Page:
Urinary tract infections (UTIs) can be treated by antibiotics, but may be fatal if left untreated. These infections are usually caused by what are known as uropathogenic E. coli bacteria when they bind to the cells of the bladder, ureter, or urethra with their pili. The body naturally produces a protein called uromodulin that aids in fighting UTIs. However, the exact process by which uromodulin prevents inflammation has never been understood. Now a team of researchers from ETH Zurich, the University of Zurich, and the Children’s Hospital Zurich, have discovered uromodulin’s appearance and how the protein neutralizes uropathogenic E. coli.

Their findings were published recently in the journal Science, in a paper titled “Architecture and function of human uromodulin filaments in urinary tract infections.”

“Uromodulin is the most abundant protein in human urine and forms filaments that antagonize the adhesion of uropathogens; however, filament structure and mechanism of protection remain poorly understood,” the authors wrote.

The researchers first analyzed how uromodulin binds to the bacterial pili at the molecular level. The team then used cryo-electron tomography (cryo-ET) to examine the protein.  Cryo-ET is a three-dimensional imaging technique that makes it possible to analyze the structure of complex and dynamic biological assemblies in their native conditions.

“We used cryo-electron tomography to show that the uromodulin filament consists of a zigzag-shaped backbone with laterally protruding arms,” noted the researchers. They were able to observe each link of the protein chain that contained the characteristic pattern of sugar chains to which bacterial pili like to bind.

The team also discovered that the uromodulin filaments envelop the pathogen, and that a single uromodulin filament can dock with several pili of a bacterium. “This neutralizes the pathogens,” stated Gregor Weiss, a doctoral student in molecular biology at ETH. “Once the bacteria are shielded in this way, they can no longer bind to the cells in the urinary tract, which means they can’t cause infection.” Under an optical microscope, the team also noted the formation of large clumps of hundreds of uromodulin filaments and E. coli cells, which are then presumably simply excreted with the urine.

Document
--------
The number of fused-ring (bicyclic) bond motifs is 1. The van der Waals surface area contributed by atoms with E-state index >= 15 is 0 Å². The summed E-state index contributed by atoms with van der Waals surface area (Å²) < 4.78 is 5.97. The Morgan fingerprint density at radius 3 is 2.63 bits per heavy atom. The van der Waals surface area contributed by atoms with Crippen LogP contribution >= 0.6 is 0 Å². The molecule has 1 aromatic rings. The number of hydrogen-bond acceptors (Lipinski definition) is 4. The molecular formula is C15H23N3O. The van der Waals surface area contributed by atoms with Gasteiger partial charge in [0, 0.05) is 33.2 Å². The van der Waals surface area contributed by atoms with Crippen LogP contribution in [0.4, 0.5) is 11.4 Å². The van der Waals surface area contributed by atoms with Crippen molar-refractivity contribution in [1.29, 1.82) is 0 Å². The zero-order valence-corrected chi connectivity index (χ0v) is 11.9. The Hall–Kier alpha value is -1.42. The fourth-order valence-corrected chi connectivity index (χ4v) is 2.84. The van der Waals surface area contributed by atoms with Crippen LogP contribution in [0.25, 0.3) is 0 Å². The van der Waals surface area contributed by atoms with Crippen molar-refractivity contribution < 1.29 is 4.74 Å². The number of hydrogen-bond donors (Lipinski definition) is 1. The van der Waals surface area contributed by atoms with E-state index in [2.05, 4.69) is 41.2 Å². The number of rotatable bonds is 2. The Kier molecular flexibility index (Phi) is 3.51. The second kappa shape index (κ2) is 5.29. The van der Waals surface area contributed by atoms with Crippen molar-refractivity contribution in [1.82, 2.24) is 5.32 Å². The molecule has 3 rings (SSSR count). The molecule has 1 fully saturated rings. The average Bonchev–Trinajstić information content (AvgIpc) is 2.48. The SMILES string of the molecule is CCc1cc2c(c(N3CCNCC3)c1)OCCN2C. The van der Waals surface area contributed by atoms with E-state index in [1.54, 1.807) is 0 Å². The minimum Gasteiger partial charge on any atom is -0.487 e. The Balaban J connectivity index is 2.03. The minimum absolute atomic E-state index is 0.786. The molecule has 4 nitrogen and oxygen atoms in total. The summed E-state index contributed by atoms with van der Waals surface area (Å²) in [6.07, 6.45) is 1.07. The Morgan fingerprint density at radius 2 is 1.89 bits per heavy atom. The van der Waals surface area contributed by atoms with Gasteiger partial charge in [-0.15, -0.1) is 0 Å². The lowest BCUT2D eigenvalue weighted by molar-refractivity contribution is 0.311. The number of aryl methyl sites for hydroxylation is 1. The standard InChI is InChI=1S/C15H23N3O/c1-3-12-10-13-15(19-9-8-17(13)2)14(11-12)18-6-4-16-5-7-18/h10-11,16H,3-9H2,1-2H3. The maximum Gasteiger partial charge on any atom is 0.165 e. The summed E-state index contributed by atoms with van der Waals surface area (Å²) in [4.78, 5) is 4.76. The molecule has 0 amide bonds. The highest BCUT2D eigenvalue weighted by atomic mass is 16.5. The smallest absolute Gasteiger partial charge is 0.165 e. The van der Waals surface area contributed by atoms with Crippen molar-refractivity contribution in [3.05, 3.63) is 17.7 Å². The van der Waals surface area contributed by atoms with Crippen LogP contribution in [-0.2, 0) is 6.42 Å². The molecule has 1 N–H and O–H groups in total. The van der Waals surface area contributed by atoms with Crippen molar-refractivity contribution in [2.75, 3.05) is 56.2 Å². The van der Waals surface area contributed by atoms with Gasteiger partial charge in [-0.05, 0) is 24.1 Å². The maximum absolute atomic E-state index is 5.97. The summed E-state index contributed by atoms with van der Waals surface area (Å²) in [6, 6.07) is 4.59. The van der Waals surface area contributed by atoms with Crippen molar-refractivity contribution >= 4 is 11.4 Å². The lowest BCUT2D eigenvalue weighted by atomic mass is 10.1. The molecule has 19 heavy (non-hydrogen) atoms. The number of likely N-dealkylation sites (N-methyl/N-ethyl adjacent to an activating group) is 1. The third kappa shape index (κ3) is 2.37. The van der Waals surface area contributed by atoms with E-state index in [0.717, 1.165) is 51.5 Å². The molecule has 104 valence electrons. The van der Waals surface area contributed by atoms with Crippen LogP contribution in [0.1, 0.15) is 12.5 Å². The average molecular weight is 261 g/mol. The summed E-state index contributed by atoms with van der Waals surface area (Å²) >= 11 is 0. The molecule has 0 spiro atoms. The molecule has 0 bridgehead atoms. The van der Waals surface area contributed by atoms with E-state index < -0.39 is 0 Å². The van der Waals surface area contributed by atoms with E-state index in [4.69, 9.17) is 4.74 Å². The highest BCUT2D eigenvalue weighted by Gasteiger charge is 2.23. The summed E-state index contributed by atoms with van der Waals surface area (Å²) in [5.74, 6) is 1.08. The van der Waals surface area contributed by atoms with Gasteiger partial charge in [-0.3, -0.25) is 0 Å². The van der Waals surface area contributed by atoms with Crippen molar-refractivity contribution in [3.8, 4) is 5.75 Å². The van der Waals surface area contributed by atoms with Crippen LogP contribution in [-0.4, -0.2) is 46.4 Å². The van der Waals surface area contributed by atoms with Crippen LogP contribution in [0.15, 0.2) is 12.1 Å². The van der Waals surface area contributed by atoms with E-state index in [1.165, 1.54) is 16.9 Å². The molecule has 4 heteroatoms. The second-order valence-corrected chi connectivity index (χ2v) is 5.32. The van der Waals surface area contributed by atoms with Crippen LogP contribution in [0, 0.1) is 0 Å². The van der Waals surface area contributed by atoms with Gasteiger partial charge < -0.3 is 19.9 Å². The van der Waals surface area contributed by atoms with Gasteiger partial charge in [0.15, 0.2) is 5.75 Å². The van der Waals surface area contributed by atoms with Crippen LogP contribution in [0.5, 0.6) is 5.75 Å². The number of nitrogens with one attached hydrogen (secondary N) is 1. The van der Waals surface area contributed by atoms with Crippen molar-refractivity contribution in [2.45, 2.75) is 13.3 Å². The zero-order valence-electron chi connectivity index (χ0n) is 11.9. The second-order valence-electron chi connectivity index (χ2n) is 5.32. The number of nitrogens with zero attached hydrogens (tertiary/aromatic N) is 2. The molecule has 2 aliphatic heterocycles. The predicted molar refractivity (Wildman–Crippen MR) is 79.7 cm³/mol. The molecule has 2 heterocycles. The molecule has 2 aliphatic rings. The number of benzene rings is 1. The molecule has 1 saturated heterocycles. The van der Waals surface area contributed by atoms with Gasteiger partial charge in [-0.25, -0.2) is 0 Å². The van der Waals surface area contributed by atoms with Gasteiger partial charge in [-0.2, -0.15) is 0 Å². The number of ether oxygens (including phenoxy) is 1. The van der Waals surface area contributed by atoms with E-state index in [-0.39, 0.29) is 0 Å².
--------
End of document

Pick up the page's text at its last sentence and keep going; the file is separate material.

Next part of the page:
The researchers also tested to see whether the processes they had observed in the laboratory also occur in patients. Urine samples of infected patients provided by the Children’s Hospital in Zurich were analyzed. The samples revealed the same interactions between uromodulin and the pathogens. “Without interdisciplinary collaboration between different research groups and institutes, it would have been impossible to obtain this set of findings,” stated ETH professor Martin Pilhofer, PhD, who led the electron tomography investigations.

Patients have often been given antibiotics that contain sugar mannose. To a certain extent, these prevent the E. coli bacteria from attaching themselves to the cells of the urinary tract. “Thanks to our analyses, we now know that the bacterial pili recognize not only mannose but also other sugars present on uromodulin,” said Jessica Stanisich, doctoral student and another lead author of the study. “This might indicate that treatment with combined sugar supplements would be more effective.”

The discovery also aids in the development of new active substances, explained ETH professor Rudi Glockshuber, PhD. This is due to the uropathogenic E. coli attaching themselves to the same sugar chains on the cell surfaces of the urinary tract as on uromodulin during an infection.

These results provide a framework for understanding uromodulin in urinary tract infections and in its more enigmatic roles in physiology and disease. Their findings may help to develop new strategies for the treatment of urinary tract infections in the future.

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